A proposed change would force super funds to tell members precisely where their money is invested.
When David* sought advice from a new financial planner, one of the first things the adviser wanted to know was what the communication manager's existing investments were. David knew he was in the "growth" option of his super fund but he couldn't detail the specific assets behind that label.
Which stocks did he own with his superannuation money? Which fixed-interest securities? Would he be doubling up if the planner put him into Woolworths corporate bonds or bought more bank shares?
The advice firm's paraplanner set out to track down the information. It took a few weeks, many phone calls, and even a one-on-one discussion with the chairman of the super fund to get the amount of detail they wanted.
David's experience isn't unique. The chairman of the Australian Securities and Investments Commission, Greg Medcraft, himself expressed frustration last year that he had been unable to elicit more detail on his investments from his super fund.
Like others, Medcraft was surprised to find there is nothing to compel a fund to provide this level of detail to members.
"The investor has the most skin in the game, so they should be entitled to know where their money is actually invested," Medcraft told a recent conference of superannuation fund trustees as he outlined proposals now before Parliament that would bring Australia closer to overseas practice on disclosure.
If the legislation is passed, trustees will be required to publish details of portfolio holdings on their fund's website twice a year - within 90 days of the June 30 and December 31 reporting dates.
The plan is for the rules to formally take effect from July 1 next year, although funds won't have to publish the first set of data until they pass the December 31 reporting date.
This compares with the practice in the US, where managed funds give investors full disclosure on a quarterly basis, within 30 days of the end of a quarter.
The chief executive of the Financial Services Council, John Brogden, says the industry is working with the government and regulators on exactly what form this new reporting will take at a practical level.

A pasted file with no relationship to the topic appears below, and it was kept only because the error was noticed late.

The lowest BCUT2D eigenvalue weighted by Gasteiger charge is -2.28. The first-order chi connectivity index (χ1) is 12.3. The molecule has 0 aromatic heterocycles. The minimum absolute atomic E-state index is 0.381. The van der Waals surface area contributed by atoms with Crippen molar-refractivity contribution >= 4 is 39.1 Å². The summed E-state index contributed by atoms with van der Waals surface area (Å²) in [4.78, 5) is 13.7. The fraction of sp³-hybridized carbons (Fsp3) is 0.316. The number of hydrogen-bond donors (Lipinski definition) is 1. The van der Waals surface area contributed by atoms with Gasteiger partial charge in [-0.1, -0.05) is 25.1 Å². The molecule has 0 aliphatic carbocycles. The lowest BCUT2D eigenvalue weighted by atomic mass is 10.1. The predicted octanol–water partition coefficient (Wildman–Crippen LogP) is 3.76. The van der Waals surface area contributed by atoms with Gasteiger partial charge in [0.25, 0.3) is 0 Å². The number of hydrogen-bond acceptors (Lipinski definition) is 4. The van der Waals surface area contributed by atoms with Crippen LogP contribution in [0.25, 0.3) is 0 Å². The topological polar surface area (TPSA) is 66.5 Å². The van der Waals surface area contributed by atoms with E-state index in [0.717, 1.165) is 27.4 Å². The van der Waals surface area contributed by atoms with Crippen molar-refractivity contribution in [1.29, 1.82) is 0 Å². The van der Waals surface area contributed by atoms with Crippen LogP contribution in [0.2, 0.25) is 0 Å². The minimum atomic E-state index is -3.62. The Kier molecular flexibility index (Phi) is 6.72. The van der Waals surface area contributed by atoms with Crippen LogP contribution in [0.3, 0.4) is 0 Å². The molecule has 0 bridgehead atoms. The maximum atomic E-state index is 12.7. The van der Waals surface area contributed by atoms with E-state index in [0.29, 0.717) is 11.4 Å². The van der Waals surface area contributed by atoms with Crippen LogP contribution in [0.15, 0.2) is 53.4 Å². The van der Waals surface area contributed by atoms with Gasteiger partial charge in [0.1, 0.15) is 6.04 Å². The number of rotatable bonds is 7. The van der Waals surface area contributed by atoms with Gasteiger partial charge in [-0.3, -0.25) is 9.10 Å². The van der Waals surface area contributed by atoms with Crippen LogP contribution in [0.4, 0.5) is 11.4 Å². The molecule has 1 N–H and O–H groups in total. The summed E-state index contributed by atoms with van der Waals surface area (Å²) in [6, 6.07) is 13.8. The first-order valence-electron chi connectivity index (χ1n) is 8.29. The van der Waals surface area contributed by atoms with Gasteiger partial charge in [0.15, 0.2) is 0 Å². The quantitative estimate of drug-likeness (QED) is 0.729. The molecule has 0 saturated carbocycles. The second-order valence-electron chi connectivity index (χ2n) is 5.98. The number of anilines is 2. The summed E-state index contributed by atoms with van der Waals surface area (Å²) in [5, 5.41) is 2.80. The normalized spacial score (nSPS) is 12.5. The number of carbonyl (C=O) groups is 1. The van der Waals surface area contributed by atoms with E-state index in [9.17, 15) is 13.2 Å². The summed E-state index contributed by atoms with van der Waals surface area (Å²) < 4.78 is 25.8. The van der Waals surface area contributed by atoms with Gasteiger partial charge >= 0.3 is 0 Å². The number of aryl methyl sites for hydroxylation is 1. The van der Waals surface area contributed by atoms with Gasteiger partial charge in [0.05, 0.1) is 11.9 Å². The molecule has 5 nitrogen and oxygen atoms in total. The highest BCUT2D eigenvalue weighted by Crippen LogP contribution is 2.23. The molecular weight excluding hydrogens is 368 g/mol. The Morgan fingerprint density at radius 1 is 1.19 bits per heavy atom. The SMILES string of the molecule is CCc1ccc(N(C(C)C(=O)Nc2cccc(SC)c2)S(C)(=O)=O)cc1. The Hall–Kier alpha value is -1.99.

The council welcomes the proposals, in principle.
"People should be more engaged with their superannuation investments, particularly as we move from 9 per cent to 12 per cent super contributions by 2020," Brogden says.
"Many people don't pay attention to their superannuation investments until they start thinking about their retirement - often in their 40s or 50s - or when their super balance starts to become more substantial.
"[But] Australians have $1.4 trillion invested in superannuation and this will grow to $5 trillion by 2030. Transparency around what they've invested in is critical."
The Association of Superannuation Funds of Australia also welcomes the proposals for full disclosure, though the chief executive, Pauline Vamos, says care will be needed to make sure the information is provided in a meaningful and user-friendly way.
"Transparency, so members really understand where their money is, is very important," she says. And the technology is there to allow this to happen fairly easily.
"The most important thing, though, is that there are too many examples where disclosure has been so regulated, it hasn't been useful."
Vamos is impressed with one example of user-friendly portfolio disclosure in the US, where the fund's website has a range of coloured "buttons" signifying different types of investment. The more intense the colour, the greater the proportion of the fund that is invested in that asset class.
Members can then click on that button to open up more detailed information on the investments within those asset classes. "You get the information to the level you choose," Vamos says. "That's what's important here. Technology is able to be used to provide information to consumers so they can cut it any way they want."
Is there any concern that having more information may tempt members to fiddle unnecessarily with their investment settings, rather than leaving them to do their work over the medium to long term?
Vamos says industry research doesn't suggest that. "People are more likely to switch if they have no idea what's going on because the fear factor kicks in," she says. "The more you know where your money is and what it's being invested in, the more confident you are."
*Not his real name.
- Super funds do not have to detail individual investments.
- Legislation before Parliament would require full disclosure every six months.
- Disclosure should allow better decision making.